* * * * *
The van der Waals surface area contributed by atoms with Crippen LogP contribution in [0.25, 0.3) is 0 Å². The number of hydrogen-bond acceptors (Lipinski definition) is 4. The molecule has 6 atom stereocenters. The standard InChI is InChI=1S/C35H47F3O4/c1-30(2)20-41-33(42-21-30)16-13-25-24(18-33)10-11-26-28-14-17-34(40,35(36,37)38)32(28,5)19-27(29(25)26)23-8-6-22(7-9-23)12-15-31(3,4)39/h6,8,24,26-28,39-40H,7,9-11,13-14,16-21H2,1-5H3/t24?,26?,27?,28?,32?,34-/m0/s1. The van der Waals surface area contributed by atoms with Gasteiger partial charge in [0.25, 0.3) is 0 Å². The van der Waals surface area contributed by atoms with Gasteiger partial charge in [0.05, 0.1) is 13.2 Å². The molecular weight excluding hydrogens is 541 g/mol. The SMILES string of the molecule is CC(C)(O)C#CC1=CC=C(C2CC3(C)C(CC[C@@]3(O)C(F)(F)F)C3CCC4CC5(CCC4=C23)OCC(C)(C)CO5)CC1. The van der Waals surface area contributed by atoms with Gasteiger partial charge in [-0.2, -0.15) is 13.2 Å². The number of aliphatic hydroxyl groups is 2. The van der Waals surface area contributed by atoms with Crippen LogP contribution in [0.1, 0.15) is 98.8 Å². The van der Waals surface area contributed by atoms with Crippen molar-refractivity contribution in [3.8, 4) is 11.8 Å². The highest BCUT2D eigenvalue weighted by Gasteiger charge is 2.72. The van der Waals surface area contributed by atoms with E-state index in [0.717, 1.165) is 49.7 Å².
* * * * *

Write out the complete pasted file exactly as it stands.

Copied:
The van der Waals surface area contributed by atoms with Crippen LogP contribution in [0.25, 0.3) is 0 Å². The number of hydrogen-bond acceptors (Lipinski definition) is 4. The molecule has 6 atom stereocenters. The standard InChI is InChI=1S/C35H47F3O4/c1-30(2)20-41-33(42-21-30)16-13-25-24(18-33)10-11-26-28-14-17-34(40,35(36,37)38)32(28,5)19-27(29(25)26)23-8-6-22(7-9-23)12-15-31(3,4)39/h6,8,24,26-28,39-40H,7,9-11,13-14,16-21H2,1-5H3/t24?,26?,27?,28?,32?,34-/m0/s1. The van der Waals surface area contributed by atoms with Gasteiger partial charge in [0.25, 0.3) is 0 Å². The van der Waals surface area contributed by atoms with Gasteiger partial charge in [0.05, 0.1) is 13.2 Å². The molecular weight excluding hydrogens is 541 g/mol. The SMILES string of the molecule is CC(C)(O)C#CC1=CC=C(C2CC3(C)C(CC[C@@]3(O)C(F)(F)F)C3CCC4CC5(CCC4=C23)OCC(C)(C)CO5)CC1. The van der Waals surface area contributed by atoms with Gasteiger partial charge in [-0.2, -0.15) is 13.2 Å². The number of aliphatic hydroxyl groups is 2. The van der Waals surface area contributed by atoms with Crippen LogP contribution in [0.1, 0.15) is 98.8 Å². The van der Waals surface area contributed by atoms with Crippen molar-refractivity contribution in [3.8, 4) is 11.8 Å². The highest BCUT2D eigenvalue weighted by Gasteiger charge is 2.72. The van der Waals surface area contributed by atoms with E-state index in [0.717, 1.165) is 49.7 Å².